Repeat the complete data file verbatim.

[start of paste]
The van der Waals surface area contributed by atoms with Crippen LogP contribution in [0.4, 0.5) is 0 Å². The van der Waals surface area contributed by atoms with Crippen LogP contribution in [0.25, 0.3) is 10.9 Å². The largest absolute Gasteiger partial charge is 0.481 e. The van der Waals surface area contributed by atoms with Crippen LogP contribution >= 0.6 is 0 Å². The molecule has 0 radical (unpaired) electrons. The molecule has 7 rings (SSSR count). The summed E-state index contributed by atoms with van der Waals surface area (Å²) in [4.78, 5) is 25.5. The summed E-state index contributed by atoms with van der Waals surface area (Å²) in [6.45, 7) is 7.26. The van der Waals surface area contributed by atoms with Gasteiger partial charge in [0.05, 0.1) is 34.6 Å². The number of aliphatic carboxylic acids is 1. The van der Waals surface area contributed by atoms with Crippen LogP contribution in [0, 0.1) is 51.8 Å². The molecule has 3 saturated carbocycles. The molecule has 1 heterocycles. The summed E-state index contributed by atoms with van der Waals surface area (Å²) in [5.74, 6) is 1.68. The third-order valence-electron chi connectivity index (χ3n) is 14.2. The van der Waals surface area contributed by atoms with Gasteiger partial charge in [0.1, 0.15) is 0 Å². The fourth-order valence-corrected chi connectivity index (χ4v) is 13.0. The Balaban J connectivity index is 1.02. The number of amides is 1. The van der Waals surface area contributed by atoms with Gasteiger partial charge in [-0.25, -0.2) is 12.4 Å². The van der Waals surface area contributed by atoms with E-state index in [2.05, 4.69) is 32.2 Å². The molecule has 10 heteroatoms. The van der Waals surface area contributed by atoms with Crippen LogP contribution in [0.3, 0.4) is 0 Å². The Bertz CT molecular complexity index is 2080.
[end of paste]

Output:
The van der Waals surface area contributed by atoms with Crippen LogP contribution in [0.4, 0.5) is 0 Å². The van der Waals surface area contributed by atoms with Crippen LogP contribution in [0.25, 0.3) is 10.9 Å². The largest absolute Gasteiger partial charge is 0.481 e. The van der Waals surface area contributed by atoms with Crippen LogP contribution >= 0.6 is 0 Å². The molecule has 0 radical (unpaired) electrons. The molecule has 7 rings (SSSR count). The summed E-state index contributed by atoms with van der Waals surface area (Å²) in [4.78, 5) is 25.5. The summed E-state index contributed by atoms with van der Waals surface area (Å²) in [6.45, 7) is 7.26. The van der Waals surface area contributed by atoms with Gasteiger partial charge in [0.05, 0.1) is 34.6 Å². The number of aliphatic carboxylic acids is 1. The van der Waals surface area contributed by atoms with Crippen LogP contribution in [0, 0.1) is 51.8 Å². The molecule has 3 saturated carbocycles. The molecule has 1 heterocycles. The summed E-state index contributed by atoms with van der Waals surface area (Å²) in [5.74, 6) is 1.68. The third-order valence-electron chi connectivity index (χ3n) is 14.2. The van der Waals surface area contributed by atoms with Gasteiger partial charge in [0.1, 0.15) is 0 Å². The fourth-order valence-corrected chi connectivity index (χ4v) is 13.0. The Balaban J connectivity index is 1.02. The number of amides is 1. The van der Waals surface area contributed by atoms with Gasteiger partial charge in [-0.25, -0.2) is 12.4 Å². The van der Waals surface area contributed by atoms with E-state index in [2.05, 4.69) is 32.2 Å². The molecule has 10 heteroatoms. The van der Waals surface area contributed by atoms with Crippen LogP contribution in [0.3, 0.4) is 0 Å². The Bertz CT molecular complexity index is 2080.